Tips for avoiding falls

When you say “Yes” to these questions, falls become less likely.

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    Do I exercise regularly?

    Regular, moderate physical activity increases your muscle strength and balance. Your healthcare provider can provide an exercise program that’s right for you.

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    Do I follow a sensible, balanced diet?

    Good nutrition results in higher energy. And for stronger bones, remember to include calcium and vitamin D if approved by your doctor.

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    Have I done a home safety inspection?

    Eliminate obvious hazards (such as poor lighting, throw rugs and clutter). Add safety modifications (such as grab bars, nonslip mats and night lights).

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    Do I take extra care?

    Take your time and think ahead, especially in new or unfamiliar places. When you rise from your chair, stand for a few seconds before walking.

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    Do I wear the right shoes?

    Select sturdy, low-heeled shoes with rubber soles for traction. Make sure they are fitted properly.

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    Has my healthcare provider reviewed my medications?

    Be sure to report all medications you are taking, both prescription and over the counter, so that your healthcare provider can assess the benefits and risks of each drug.

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    Have I discussed my fears with my healthcare provider?

    Tell your doctor if you’ve experienced a fall, or if you’re having dizziness, balance problems or impaired vision. Balance classes, physical therapy or occupational therapy may be recommended to help you walk more safely and to get up correctly if you do fall.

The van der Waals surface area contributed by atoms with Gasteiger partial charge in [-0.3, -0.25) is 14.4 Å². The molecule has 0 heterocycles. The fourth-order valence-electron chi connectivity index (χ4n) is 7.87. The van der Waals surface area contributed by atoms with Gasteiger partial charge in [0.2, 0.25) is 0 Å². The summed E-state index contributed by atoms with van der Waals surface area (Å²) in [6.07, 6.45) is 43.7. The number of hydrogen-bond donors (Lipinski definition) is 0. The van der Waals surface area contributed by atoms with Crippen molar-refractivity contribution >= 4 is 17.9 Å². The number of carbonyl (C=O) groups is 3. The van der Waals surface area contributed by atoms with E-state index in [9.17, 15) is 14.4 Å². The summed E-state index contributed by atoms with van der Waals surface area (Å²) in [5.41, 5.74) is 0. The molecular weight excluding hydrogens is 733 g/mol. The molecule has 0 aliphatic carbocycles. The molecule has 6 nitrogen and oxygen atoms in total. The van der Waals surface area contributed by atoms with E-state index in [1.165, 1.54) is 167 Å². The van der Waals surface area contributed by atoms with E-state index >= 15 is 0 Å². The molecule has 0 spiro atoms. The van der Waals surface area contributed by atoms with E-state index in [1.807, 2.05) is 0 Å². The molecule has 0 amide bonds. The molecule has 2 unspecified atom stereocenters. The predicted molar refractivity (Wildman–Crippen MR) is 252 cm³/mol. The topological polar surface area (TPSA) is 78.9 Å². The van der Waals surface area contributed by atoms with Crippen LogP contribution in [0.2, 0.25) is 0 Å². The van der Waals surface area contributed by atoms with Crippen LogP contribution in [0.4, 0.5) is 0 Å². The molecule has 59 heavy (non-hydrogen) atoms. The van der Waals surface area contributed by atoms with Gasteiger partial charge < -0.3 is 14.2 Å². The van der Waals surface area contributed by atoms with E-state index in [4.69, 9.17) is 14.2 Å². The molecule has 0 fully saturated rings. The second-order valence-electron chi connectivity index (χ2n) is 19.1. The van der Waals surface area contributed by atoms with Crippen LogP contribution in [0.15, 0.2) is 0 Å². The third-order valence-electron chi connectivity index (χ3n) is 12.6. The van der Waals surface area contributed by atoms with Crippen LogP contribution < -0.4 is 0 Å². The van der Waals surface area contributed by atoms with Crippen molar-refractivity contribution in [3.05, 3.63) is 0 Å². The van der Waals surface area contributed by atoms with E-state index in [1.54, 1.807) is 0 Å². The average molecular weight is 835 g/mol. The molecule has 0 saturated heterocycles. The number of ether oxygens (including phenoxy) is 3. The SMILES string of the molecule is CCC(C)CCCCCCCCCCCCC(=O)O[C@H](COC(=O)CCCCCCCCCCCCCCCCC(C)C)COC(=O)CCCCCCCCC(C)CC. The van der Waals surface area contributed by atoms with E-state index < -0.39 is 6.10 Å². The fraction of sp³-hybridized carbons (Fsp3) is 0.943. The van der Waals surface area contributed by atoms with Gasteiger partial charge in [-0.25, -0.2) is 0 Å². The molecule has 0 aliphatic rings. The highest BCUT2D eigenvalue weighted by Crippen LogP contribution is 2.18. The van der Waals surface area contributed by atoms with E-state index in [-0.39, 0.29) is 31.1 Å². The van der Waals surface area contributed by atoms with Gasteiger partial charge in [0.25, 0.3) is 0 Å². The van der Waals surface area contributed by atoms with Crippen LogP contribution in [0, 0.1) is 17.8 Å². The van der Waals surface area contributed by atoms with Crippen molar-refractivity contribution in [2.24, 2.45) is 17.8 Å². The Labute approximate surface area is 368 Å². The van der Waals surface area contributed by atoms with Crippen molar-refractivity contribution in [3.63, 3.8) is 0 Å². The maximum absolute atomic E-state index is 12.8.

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    Do I have a medical alert service?

    Knowing that prompt help is available can give you the confidence to be as active as possible.

Understanding fall risk and the Vicious Cycle of Falls

Falls are a real concern for older adults It is estimated that one out of three adults age 65 and older fall each year, and fall rates increase sharply with advancing age. Many of those falls cause serious injury – hip, wrist or vertebra fracture – or sometimes death.2 And falls can rob older adults of their independence, often resulting in a move to a nursing home or other supervised living situation.

Fear of falling can increase your risk of falls Cutting back on physical activity leads to loss of strength, reduced muscle tone, balance problems, decline in overall health, and often depression – all of which makes it more likely you will fall again. It’s a vicious cycle.

Help is readily available Many falls are preventable. The first step is to overcome fear and transform it into actions that help you avoid falls. Talk to your healthcare provider about your concerns, and use the checklist on this page to learn how to reduce your risk

You Fall

Fear of Pain or Falling again

Reduced Activity

Increased Risk of Falling

Vicious Cycle of Falls

Fear of falling may lead you to cut back on physical activity. But you should do just the opposite! Staying active is important to avoid falls.

Common conditions in older adults increase the risk of falls

Heart disease, stroke, Parkinson’s and low blood pressure can cause dizziness, balance problems and fatigue.
Diabetes can cause a loss of sensation in the feet, leading to a reduced “sense of place.”
Diabetes can cause a loss of sensation in the feet, leading to a reduced “sense of place.”
Chronic obstructive pulmonary disease and heart failure result in breathing difficulties, weakness and fatigue, even with only slight exertion.
Vision problems, such as glaucoma and cataracts, decrease visual function.
Medications can also be a risk factor, particularly sleeping medications, anti-depressant or anti-anxiety drugs, and heart medications.

Discover More

Keeping active helps you avoid falls

Fitness: A Key to Avoiding Falls

Discover a variety of exercises recommended for older adults.

Learn how to safely recover after you’ve fallen by following these simple steps.

How to Get up From a Fall

Learn how to safely recover after you’ve fallen by following these simple steps.

Use this fall prevention checklist to make your home as safe as possible.

Fall prevention tips for your home

Use this fall prevention checklist to make your home as safe as possible.